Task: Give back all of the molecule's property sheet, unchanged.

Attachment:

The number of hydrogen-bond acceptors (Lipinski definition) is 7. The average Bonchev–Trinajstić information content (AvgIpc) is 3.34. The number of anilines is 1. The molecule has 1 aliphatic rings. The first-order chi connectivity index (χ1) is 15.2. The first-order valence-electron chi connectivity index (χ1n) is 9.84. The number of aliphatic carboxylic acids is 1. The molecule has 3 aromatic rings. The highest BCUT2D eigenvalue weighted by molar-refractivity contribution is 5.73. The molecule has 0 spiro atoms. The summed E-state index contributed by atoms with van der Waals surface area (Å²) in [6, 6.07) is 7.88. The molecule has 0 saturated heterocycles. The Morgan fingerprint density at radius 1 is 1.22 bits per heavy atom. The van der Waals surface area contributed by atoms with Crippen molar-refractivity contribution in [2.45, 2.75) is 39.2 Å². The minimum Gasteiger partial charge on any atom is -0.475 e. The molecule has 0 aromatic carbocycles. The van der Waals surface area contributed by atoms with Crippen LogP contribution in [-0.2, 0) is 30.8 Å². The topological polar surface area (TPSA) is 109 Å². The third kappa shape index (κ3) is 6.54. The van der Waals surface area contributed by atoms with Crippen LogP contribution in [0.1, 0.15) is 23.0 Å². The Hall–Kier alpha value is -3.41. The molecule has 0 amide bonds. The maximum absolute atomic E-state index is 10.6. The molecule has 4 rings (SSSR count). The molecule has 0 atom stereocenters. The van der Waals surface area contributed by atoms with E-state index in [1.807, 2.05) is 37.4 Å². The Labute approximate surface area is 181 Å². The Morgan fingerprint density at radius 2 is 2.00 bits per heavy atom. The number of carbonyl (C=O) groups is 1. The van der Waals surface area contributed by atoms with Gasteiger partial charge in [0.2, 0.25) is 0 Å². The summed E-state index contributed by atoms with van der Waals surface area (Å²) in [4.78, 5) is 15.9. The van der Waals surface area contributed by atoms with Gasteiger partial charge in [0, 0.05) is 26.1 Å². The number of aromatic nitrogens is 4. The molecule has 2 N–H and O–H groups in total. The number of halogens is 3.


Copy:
The number of hydrogen-bond acceptors (Lipinski definition) is 7. The average Bonchev–Trinajstić information content (AvgIpc) is 3.34. The number of anilines is 1. The molecule has 1 aliphatic rings. The first-order chi connectivity index (χ1) is 15.2. The first-order valence-electron chi connectivity index (χ1n) is 9.84. The number of aliphatic carboxylic acids is 1. The molecule has 3 aromatic rings. The highest BCUT2D eigenvalue weighted by molar-refractivity contribution is 5.73. The molecule has 0 spiro atoms. The summed E-state index contributed by atoms with van der Waals surface area (Å²) in [6, 6.07) is 7.88. The molecule has 0 saturated heterocycles. The Morgan fingerprint density at radius 1 is 1.22 bits per heavy atom. The van der Waals surface area contributed by atoms with Crippen molar-refractivity contribution in [2.45, 2.75) is 39.2 Å². The minimum Gasteiger partial charge on any atom is -0.475 e. The molecule has 0 aromatic carbocycles. The van der Waals surface area contributed by atoms with Crippen LogP contribution in [-0.2, 0) is 30.8 Å². The topological polar surface area (TPSA) is 109 Å². The third kappa shape index (κ3) is 6.54. The van der Waals surface area contributed by atoms with Crippen LogP contribution in [0.1, 0.15) is 23.0 Å². The Hall–Kier alpha value is -3.41. The molecule has 0 amide bonds. The maximum absolute atomic E-state index is 10.6. The molecule has 4 rings (SSSR count). The molecule has 0 atom stereocenters. The van der Waals surface area contributed by atoms with E-state index in [1.807, 2.05) is 37.4 Å². The Labute approximate surface area is 181 Å². The Morgan fingerprint density at radius 2 is 2.00 bits per heavy atom. The number of carbonyl (C=O) groups is 1. The van der Waals surface area contributed by atoms with Gasteiger partial charge in [0.2, 0.25) is 0 Å². The summed E-state index contributed by atoms with van der Waals surface area (Å²) in [4.78, 5) is 15.9. The van der Waals surface area contributed by atoms with Gasteiger partial charge in [0, 0.05) is 26.1 Å². The number of aromatic nitrogens is 4. The molecule has 2 N–H and O–H groups in total. The number of halogens is 3.